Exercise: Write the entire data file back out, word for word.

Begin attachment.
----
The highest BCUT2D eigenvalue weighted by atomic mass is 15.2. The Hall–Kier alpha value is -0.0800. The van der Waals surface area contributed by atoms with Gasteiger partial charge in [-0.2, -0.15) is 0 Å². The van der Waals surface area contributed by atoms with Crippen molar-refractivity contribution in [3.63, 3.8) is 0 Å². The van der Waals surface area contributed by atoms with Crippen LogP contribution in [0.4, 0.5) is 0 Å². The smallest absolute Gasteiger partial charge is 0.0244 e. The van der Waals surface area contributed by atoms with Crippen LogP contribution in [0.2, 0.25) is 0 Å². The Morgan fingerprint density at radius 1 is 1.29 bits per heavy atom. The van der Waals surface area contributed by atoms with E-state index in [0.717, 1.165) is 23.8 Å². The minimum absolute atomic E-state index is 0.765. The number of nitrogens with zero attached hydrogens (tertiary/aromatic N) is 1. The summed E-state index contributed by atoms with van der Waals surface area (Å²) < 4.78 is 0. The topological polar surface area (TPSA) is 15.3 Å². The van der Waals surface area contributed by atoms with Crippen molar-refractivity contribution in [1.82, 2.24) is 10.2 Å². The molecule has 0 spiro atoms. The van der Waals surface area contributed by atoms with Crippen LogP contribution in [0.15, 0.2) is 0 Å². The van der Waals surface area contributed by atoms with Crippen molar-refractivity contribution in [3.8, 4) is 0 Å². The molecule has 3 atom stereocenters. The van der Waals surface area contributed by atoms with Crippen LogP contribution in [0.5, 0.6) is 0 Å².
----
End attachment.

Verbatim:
The highest BCUT2D eigenvalue weighted by atomic mass is 15.2. The Hall–Kier alpha value is -0.0800. The van der Waals surface area contributed by atoms with Gasteiger partial charge in [-0.2, -0.15) is 0 Å². The van der Waals surface area contributed by atoms with Crippen molar-refractivity contribution in [3.63, 3.8) is 0 Å². The van der Waals surface area contributed by atoms with Crippen LogP contribution in [0.4, 0.5) is 0 Å². The smallest absolute Gasteiger partial charge is 0.0244 e. The van der Waals surface area contributed by atoms with Crippen LogP contribution in [0.2, 0.25) is 0 Å². The Morgan fingerprint density at radius 1 is 1.29 bits per heavy atom. The van der Waals surface area contributed by atoms with E-state index in [0.717, 1.165) is 23.8 Å². The minimum absolute atomic E-state index is 0.765. The number of nitrogens with zero attached hydrogens (tertiary/aromatic N) is 1. The summed E-state index contributed by atoms with van der Waals surface area (Å²) < 4.78 is 0. The topological polar surface area (TPSA) is 15.3 Å². The van der Waals surface area contributed by atoms with Crippen molar-refractivity contribution in [1.82, 2.24) is 10.2 Å². The molecule has 0 spiro atoms. The van der Waals surface area contributed by atoms with Crippen LogP contribution in [0.15, 0.2) is 0 Å². The van der Waals surface area contributed by atoms with Crippen molar-refractivity contribution in [3.8, 4) is 0 Å². The molecule has 3 atom stereocenters. The van der Waals surface area contributed by atoms with Crippen LogP contribution in [0.5, 0.6) is 0 Å².